Starting from Scratch: Mashing Ideas Together

I have a pretty good idea of what I want to do with Nightbringer, and I think I could sit down and hammer out a reasonable outline for the book today, if necessary; I’ve already outlined some of the major arcs. What I don’t yet have a good feel for, however, is the larger scope of the series, which I would like to be pretty epic. The world I’m creating certainly supports it, and the first book (as currently envisioned) doesn’t come anywhere near solving some of the bigger problems, but the feel is still too small. An epic story spanning multiple books needs to feel larger than life–it’s not enough just to fill up the pages with story, that story has to really blow you away and feel like it deserves all those pages. I don’t want to overuse the word “epic,” but it’s really the best word here.

Consider for a moment the original Star Wars movies. The plot of the first movie was “we need to rescue the princess and blow up the Death Star.” In the process, they established the Empire as the bad guys, and Darth Vader as their leader. It would have been possible to follow that up with two movies about destroying the Empire, moving on to new space stations and other military targets, and in some ways the series did indeed hit those notes, but it also expanded its scope and hit more notes we weren’t expecting. They added more philosophy and character, raising the specter of Luke’s potential fall to the Dark Side. They made the Force not just a tool, but a battlefield unto itself, and with it introduced the Emperor as a larger and more ominous villain pulling Vader’s strings. In short, the second and third movies not only expanded the existing elements (battles were bigger, chases were faster, duels were longer, etc.), but they added new elements. They didn’t just expand the story, they expanded the scope of the story.

Another great example is the Mistborn trilogy by Brandon Sanderson. The first book is about a group of magical thieves trying to bring down an evil overlord, and the story is very cool and evocative, and the later books could have easily followed the same model, but instead Brandon chose to expand the scope. Brandon introduces new challenges and characters, but more importantly he introduces new KINDS of challenges and characters, taking the series into unknown territory and really stretching the limits of his story far beyond what most readers expected. The result is, in my opinion, one of the most satisfying (if not THE most satisfying) series finales I’ve ever read.

Now, this kind of thing has its downside, too, and Mistborn is going to be my example for that as well. In pulling out all the stops and going a massive, apocalyptic storyline, he ended up destroying the setting in a way that many of his fans aren’t sure what to do with. For eample, he’s licensed a company to create a Mistborn roleplaying game, and the fans I’ve talked to about it have all said, without exception, that they want to roleplay in the world as it existed in the first book (sneaky thieves and fancy balls and fantasy-noir skullduggery) rather than the chaotic upheaval of the later books. The scope Brandon chose to use was so epic that it severely limits his choices for sequels and spin-offs and other properties–and that’s fine, because that’s what he chose to do and the books are fantastic, but it’s a very big choice and it’s not one I’m necessarily happy with. The alternative, alas, is something like the Matrix trilogy, which preserved its basic setting but in doing so felt very anti-climactic–we got to the end and said, “Wait, what? They don’t actually bring down the villains or free the humans or anything?” It’s hard to figure out what to do, and how to do it right.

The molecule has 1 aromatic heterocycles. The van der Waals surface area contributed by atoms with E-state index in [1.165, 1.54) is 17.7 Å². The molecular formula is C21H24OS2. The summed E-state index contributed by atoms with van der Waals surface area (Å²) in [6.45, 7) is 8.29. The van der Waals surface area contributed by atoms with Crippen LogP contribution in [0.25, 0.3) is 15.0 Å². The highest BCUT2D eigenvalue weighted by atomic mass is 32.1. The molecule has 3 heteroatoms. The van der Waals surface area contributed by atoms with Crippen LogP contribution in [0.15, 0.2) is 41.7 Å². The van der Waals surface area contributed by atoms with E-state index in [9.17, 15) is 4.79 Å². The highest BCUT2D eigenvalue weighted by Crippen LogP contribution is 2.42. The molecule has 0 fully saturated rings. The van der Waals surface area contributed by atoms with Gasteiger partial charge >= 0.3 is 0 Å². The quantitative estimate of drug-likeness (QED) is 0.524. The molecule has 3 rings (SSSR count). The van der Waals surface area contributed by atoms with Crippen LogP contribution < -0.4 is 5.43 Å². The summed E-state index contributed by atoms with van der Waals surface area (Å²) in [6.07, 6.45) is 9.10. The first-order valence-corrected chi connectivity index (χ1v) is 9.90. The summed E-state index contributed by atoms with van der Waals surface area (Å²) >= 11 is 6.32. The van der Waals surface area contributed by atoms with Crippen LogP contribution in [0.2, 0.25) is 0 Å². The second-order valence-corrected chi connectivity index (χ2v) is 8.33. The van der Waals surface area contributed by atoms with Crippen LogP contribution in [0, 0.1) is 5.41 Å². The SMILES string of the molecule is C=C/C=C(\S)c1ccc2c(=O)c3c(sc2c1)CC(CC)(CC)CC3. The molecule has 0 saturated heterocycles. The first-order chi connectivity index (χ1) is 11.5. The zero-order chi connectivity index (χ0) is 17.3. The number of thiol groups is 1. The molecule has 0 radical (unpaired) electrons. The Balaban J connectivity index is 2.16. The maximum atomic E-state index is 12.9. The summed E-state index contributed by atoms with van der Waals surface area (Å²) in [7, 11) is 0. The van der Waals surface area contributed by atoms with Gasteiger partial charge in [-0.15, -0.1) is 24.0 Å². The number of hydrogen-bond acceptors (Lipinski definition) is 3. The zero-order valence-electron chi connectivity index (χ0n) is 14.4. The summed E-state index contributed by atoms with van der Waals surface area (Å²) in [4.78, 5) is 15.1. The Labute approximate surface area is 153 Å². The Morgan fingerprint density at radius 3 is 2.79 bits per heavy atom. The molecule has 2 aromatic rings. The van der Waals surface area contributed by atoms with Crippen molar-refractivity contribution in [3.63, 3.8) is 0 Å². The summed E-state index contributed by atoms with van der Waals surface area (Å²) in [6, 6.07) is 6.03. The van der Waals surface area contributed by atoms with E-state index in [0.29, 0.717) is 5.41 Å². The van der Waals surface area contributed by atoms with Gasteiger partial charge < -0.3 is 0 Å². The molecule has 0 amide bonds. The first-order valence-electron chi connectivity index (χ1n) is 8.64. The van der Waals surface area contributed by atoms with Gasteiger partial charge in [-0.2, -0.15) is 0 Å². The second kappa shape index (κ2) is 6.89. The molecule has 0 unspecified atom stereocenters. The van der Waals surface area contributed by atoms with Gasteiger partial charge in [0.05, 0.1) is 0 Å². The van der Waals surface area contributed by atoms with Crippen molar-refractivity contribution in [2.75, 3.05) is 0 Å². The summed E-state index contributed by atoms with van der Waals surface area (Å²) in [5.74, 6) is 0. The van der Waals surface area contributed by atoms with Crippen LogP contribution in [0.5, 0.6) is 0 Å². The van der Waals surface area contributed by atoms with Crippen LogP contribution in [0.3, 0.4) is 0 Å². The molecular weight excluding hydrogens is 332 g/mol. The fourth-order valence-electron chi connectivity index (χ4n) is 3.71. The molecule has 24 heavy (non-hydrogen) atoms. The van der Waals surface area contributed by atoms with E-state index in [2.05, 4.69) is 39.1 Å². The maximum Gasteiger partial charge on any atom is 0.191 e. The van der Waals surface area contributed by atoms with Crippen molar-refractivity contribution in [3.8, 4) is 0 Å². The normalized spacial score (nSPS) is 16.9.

So anyway: I want the story to be epic, is the point I’m trying to make here. And this is where my title comes in: Mashing Ideas Together. Something we say on Writing Excuses pretty often is that most really good stories come not from one but from several different ideas, combined in new and interesting ways. The bigger your story, the more ideas you need. Nightbringer creates its book-one story by combining several different ideas and genres that I find fascinating, in a way that (I hope) is pretty cool. In seeking to expand that into an epic series, I’m doing the same thing on a larger scale–I’m taking my core ideas of Nightbringer and smashing them into various other ideas I have in my head, and in my “use this idea someday” file on my computer, trying them out to see what fits and what works and which ones suggest awesome stories I haven’t seen before. Eventually I’ll come up with something I love, and it will spark a dozen more ideas, and the story will start to unfold in my mind, bigger and cooler than I’d ever be able to make it with just one or two ideas.

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